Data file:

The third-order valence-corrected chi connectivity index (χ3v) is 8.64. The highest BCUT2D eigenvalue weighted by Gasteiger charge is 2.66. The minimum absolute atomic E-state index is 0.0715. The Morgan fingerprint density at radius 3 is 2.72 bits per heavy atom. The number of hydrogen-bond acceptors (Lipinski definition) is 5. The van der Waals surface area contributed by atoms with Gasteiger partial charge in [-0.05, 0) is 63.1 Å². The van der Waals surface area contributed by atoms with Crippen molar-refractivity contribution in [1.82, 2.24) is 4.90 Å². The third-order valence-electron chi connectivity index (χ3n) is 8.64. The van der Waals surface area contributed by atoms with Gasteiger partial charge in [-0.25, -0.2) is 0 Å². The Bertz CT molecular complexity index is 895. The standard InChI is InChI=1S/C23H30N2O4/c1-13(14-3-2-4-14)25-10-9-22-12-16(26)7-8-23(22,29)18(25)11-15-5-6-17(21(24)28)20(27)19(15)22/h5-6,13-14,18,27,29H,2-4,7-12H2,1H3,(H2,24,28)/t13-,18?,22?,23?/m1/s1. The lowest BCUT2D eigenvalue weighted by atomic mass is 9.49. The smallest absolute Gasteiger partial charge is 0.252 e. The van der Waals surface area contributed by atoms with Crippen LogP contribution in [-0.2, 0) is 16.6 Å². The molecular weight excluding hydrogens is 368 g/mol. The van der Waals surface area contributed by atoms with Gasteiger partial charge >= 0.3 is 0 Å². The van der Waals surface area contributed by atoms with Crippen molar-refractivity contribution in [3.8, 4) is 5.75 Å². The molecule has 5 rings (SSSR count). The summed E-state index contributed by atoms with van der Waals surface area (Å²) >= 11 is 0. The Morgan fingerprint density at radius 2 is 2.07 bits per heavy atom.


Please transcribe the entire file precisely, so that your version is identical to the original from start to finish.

The third-order valence-corrected chi connectivity index (χ3v) is 8.64. The highest BCUT2D eigenvalue weighted by Gasteiger charge is 2.66. The minimum absolute atomic E-state index is 0.0715. The Morgan fingerprint density at radius 3 is 2.72 bits per heavy atom. The number of hydrogen-bond acceptors (Lipinski definition) is 5. The van der Waals surface area contributed by atoms with Gasteiger partial charge in [-0.05, 0) is 63.1 Å². The van der Waals surface area contributed by atoms with Crippen molar-refractivity contribution in [1.82, 2.24) is 4.90 Å². The third-order valence-electron chi connectivity index (χ3n) is 8.64. The van der Waals surface area contributed by atoms with Gasteiger partial charge in [-0.25, -0.2) is 0 Å². The Bertz CT molecular complexity index is 895. The standard InChI is InChI=1S/C23H30N2O4/c1-13(14-3-2-4-14)25-10-9-22-12-16(26)7-8-23(22,29)18(25)11-15-5-6-17(21(24)28)20(27)19(15)22/h5-6,13-14,18,27,29H,2-4,7-12H2,1H3,(H2,24,28)/t13-,18?,22?,23?/m1/s1. The lowest BCUT2D eigenvalue weighted by atomic mass is 9.49. The smallest absolute Gasteiger partial charge is 0.252 e. The van der Waals surface area contributed by atoms with Crippen LogP contribution in [-0.2, 0) is 16.6 Å². The molecular weight excluding hydrogens is 368 g/mol. The van der Waals surface area contributed by atoms with Gasteiger partial charge >= 0.3 is 0 Å². The van der Waals surface area contributed by atoms with Crippen molar-refractivity contribution in [3.8, 4) is 5.75 Å². The molecule has 5 rings (SSSR count). The summed E-state index contributed by atoms with van der Waals surface area (Å²) >= 11 is 0. The Morgan fingerprint density at radius 2 is 2.07 bits per heavy atom.